Boeing Co. is pitching its P-8 maritime-patrol aircraft to the U.K. as Airbus SAS promotes an offshoot of its C-295 turbo-propeller transport plane to meet a British aerial submarine-hunting requirement.
“Looking at the strategic needs of the U.K., we think the P-8 is a natural fit,” said Egan Greenstein, director of business development for the Boeing plane, which is based on the commercial 737 airliner. The U.S. and India are already customers for the maritime surveillance version.
The U.K. has a gap in airborne submarine hunting. It canceled the BAE Systems Plc Nimrod MRA4 program in its 2010 defense review after years of delay and cost overruns. The defense ministry has been assessing alternatives in recent months to address capability shortfalls.
“Existing systems can’t fill the gap,” Air Chief Marshal Andrew Pulford said at the DSEI security and defense conference in London. By the next strategic review in 2015, the military wants to have drawn up options so policy makers can decide whether to pursue a new program.
The U.K. has dispatched staff to work with other militaries and help preserve maritime patrol skills under an effort called Project Seedcorn. Some of those personnel are serving as instructors with the U.S. Navy on the P-8, Greenstein said at DSEI.
A British program would probably encompass 8 to 12 aircraft, although the final number would depend on the exact requirement, he said. The P-8 used by the U.S. could be adapted to address unique U.K. needs, as was the case with the Indian aircraft, Greenstein said.
Airbus would build its proposal around the C-295 military airlifter in a configuration similar to one already in service with the Chilean military, Gary Soul, head of strategy at Airbus Military U.K., said in an interview.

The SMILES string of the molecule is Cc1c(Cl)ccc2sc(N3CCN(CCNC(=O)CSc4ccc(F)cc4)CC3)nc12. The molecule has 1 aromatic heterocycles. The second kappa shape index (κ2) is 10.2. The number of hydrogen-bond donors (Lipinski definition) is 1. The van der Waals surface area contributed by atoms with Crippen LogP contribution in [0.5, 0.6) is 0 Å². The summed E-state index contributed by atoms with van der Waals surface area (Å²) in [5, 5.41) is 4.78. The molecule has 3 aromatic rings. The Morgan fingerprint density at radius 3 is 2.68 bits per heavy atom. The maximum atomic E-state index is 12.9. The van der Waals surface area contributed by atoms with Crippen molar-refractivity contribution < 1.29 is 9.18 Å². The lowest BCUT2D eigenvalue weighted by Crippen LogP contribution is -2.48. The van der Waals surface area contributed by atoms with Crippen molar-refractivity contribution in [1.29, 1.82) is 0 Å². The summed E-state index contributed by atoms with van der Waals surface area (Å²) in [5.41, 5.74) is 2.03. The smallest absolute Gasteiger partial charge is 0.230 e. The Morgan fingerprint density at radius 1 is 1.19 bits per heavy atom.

“The big factor favoring the C-295 is its affordability,” he said, with a lower purchase and operations cost. The system would include about six workstations. Introducing the aircraft could happen relatively quickly once a decision to purchase is taken, Soul said.
Lockheed Martin Corp. is another likely contestant. The company has said previously it would promote a maritime patrol system based on its C-130 transport plane. Raytheon Co., developer of the British Sentinel R1 ground surveillance plane, also is tracking the maritime patrol program.
The company could upgrade the Sentinel to take on some of the surveillance roles, Phil Nettleship, chief engineer at Raytheon Airborne Solutions, said at a press briefing at DSEI.
The U.K. is still studying how to retain the five Sentinel aircraft in its fleet after it they were earmarked for retirement mid-decade in the last defense review.